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Miss Manners by Judith Martin, Nicholas Ivor Martin and Jacobina Martin

Am I Unreasonable for Wanting To Be Thanked?

DEAR MISS MANNERS: I realize that delivery services send a notice when a package has been delivered. However, I also appreciate hearing from the recipient that the package successfully made it into their hands, undamaged and intact. The number of thefts from people’s porches has recently increased, so I don’t think it’s unreasonable to expect an acknowledgment that a package arrived safely.

When I didn’t receive an acknowledgment from my niece regarding a gift I sent to my 4-year-old great-niece, I sent a text, asking her if she got the package. I didn’t receive a reply for another week, and when I did, it was: “Yes, she loved it.”

That was the complete text. I don’t expect a follow-up thank-you note, but felt a little disappointed in her belated and curt reply.

I’m glad my great-niece loved it, but it almost felt like my niece was put out for having to reply. I know she is very busy, but it takes only a few seconds to add the words “Thank you!” And it takes the same amount of time to respond whether one waits a day or a week, so why keep the sender waiting and wondering if their gift was received? Am I expecting too much?

GENTLE READER: Some people are indeed expecting too much. Your niece evidently expects people to pay tribute to her and her daughter without their deigning to take notice.

You are expecting too little. Asking whether a present has been received long served as the polite way to complain that, rather, it is thanks that have not been received. As you point out, tracking and delivery notices have blown that cover.

But why are people -- it’s not just you -- ashamed to admit that they want to be thanked for their generosity?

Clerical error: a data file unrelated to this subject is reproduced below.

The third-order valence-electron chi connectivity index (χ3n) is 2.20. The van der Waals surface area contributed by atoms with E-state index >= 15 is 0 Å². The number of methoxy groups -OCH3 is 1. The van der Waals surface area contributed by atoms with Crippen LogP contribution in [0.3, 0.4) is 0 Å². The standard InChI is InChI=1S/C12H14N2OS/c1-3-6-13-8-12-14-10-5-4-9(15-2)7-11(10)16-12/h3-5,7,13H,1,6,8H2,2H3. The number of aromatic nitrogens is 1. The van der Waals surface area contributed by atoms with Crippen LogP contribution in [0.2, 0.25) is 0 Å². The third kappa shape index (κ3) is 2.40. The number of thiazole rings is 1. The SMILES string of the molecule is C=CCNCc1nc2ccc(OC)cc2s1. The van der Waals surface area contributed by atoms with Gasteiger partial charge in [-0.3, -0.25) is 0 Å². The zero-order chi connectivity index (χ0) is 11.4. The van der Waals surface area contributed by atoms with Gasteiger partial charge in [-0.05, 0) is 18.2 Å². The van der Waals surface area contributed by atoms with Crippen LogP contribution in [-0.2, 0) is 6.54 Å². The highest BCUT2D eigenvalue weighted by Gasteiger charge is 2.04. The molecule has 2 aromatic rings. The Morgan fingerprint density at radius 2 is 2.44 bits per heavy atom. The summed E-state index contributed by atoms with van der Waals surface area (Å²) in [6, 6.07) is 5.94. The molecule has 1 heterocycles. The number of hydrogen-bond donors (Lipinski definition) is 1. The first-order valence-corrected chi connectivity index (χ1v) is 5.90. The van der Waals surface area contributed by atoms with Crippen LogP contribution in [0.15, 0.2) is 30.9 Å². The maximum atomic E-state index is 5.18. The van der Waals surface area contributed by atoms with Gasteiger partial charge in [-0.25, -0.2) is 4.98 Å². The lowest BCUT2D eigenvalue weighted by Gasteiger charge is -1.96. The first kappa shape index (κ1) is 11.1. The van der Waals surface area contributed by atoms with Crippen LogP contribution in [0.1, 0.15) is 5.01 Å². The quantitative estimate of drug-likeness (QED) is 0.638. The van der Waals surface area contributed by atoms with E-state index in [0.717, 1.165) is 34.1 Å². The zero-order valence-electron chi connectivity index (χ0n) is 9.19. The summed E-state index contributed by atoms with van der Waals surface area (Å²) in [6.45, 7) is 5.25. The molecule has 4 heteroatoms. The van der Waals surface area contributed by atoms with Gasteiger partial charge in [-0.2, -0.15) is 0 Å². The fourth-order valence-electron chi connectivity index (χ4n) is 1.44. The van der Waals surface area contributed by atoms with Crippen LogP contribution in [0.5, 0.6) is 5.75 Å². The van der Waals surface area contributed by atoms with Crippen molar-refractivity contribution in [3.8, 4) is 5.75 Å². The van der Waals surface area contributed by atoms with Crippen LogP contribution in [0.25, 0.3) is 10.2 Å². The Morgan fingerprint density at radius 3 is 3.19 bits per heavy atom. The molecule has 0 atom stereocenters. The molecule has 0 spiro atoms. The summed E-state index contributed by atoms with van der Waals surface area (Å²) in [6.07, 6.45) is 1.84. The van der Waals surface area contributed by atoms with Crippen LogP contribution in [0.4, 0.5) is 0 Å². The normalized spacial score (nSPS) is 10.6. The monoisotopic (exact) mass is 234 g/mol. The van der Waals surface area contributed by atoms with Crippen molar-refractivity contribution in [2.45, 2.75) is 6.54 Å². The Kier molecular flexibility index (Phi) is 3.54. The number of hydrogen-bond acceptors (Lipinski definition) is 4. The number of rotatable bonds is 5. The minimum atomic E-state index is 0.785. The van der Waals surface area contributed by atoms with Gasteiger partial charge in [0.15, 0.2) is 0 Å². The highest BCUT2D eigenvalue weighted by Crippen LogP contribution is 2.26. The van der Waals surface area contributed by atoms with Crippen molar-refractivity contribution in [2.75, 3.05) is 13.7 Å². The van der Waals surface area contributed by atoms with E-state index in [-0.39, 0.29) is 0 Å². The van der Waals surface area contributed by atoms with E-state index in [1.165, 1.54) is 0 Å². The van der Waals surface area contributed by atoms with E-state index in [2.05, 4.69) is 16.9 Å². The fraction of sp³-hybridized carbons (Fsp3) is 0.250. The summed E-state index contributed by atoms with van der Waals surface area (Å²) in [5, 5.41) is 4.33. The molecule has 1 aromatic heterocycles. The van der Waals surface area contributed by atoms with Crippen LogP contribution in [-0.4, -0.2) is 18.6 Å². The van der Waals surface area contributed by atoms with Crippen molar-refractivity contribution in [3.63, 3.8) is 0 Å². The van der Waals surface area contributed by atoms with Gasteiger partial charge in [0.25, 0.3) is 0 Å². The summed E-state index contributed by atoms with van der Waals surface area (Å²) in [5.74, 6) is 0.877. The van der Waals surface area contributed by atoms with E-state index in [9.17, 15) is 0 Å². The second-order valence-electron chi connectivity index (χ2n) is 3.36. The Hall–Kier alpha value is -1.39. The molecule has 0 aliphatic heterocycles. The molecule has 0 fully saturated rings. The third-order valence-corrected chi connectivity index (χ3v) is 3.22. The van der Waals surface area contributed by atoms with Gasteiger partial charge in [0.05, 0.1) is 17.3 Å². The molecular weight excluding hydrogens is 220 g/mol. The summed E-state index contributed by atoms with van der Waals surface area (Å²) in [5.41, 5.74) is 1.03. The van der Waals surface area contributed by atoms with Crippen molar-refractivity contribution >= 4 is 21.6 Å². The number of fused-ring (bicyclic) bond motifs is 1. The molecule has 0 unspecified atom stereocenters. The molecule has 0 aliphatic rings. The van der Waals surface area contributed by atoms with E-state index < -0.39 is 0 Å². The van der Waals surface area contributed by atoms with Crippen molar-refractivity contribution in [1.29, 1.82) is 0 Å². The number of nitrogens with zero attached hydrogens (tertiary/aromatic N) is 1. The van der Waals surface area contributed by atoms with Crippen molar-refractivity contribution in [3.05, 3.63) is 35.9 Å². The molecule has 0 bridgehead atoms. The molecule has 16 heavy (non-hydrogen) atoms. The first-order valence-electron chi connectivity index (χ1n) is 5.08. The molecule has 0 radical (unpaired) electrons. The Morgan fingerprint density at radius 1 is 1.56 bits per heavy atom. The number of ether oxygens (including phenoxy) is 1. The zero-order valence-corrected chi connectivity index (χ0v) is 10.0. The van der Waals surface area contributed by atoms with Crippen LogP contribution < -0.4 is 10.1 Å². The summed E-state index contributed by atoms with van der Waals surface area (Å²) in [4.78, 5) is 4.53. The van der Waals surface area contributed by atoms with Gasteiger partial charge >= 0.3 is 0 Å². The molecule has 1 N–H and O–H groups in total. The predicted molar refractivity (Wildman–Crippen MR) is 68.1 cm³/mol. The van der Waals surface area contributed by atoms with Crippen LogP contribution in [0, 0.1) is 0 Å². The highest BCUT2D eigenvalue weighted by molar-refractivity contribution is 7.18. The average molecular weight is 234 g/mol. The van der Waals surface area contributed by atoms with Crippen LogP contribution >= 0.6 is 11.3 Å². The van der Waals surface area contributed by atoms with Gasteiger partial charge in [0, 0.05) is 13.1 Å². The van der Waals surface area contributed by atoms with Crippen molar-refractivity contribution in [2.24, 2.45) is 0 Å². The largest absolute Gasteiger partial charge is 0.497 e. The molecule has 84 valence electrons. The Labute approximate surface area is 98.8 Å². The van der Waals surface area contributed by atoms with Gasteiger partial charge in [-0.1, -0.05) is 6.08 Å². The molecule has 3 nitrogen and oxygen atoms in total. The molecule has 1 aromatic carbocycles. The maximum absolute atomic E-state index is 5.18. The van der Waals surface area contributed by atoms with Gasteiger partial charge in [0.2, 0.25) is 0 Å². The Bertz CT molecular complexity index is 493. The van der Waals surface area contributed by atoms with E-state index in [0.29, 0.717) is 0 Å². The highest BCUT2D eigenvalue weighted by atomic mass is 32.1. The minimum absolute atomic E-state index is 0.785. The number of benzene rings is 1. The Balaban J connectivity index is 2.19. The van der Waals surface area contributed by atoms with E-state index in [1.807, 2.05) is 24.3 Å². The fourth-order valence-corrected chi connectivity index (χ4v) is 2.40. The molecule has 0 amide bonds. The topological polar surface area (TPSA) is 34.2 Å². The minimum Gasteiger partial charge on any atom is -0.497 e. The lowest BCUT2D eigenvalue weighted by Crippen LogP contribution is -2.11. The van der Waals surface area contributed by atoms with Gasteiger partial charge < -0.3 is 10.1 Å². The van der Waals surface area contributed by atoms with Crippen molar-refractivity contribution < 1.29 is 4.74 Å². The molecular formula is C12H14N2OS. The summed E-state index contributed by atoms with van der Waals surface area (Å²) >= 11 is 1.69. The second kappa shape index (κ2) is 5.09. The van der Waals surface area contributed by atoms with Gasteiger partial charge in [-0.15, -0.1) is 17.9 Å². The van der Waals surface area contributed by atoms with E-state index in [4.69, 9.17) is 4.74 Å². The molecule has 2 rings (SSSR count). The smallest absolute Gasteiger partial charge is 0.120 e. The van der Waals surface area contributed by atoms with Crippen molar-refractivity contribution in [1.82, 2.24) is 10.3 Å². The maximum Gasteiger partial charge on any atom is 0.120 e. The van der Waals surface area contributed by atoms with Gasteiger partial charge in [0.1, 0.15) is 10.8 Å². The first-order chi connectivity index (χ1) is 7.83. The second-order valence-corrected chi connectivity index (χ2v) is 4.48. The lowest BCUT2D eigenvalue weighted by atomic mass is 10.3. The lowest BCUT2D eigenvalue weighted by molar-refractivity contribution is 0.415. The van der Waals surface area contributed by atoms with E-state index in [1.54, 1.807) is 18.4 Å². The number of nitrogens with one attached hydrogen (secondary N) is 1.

The purpose of giving a present is to please the recipient. Why do gift-givers feel selfish if they want to know that it worked? The very company from which you bought it will probably pelt you with pleas to say whether you were pleased with the product and the service.

Miss Manners has always believed that people who do not acknowledge presents are annoyed at receiving them, and she respects that preference.

DEAR MISS MANNERS: How should an immediate family celebrate birthdays as spouses and grandchildren enter the picture?

We have a history of scheduling a celebration for every single birthday, moving it from the day-of to weekends or to whenever everyone can come. With parents, six adult kids, spouses and now grandchildren, this has become exhausting.

How does one gracefully change the tempo? And what (if anything) should it be changed to?

GENTLE READER: As these gatherings have presumably been suspended during the pandemic, you have an excellent chance to redesign them. The key is not to say that you are exhausted, but that you are afraid that others must be.

Some might protest, so Miss Manners suggests jumping in with the idea that you have monthly parties to celebrate all of that month’s birthdays.

(Please send your questions to Miss Manners at her website, www.missmanners.com; to her email, dearmissmanners@gmail.com; or through postal mail to Miss Manners, Andrews McMeel Syndication, 1130 Walnut St., Kansas City, MO 64106.)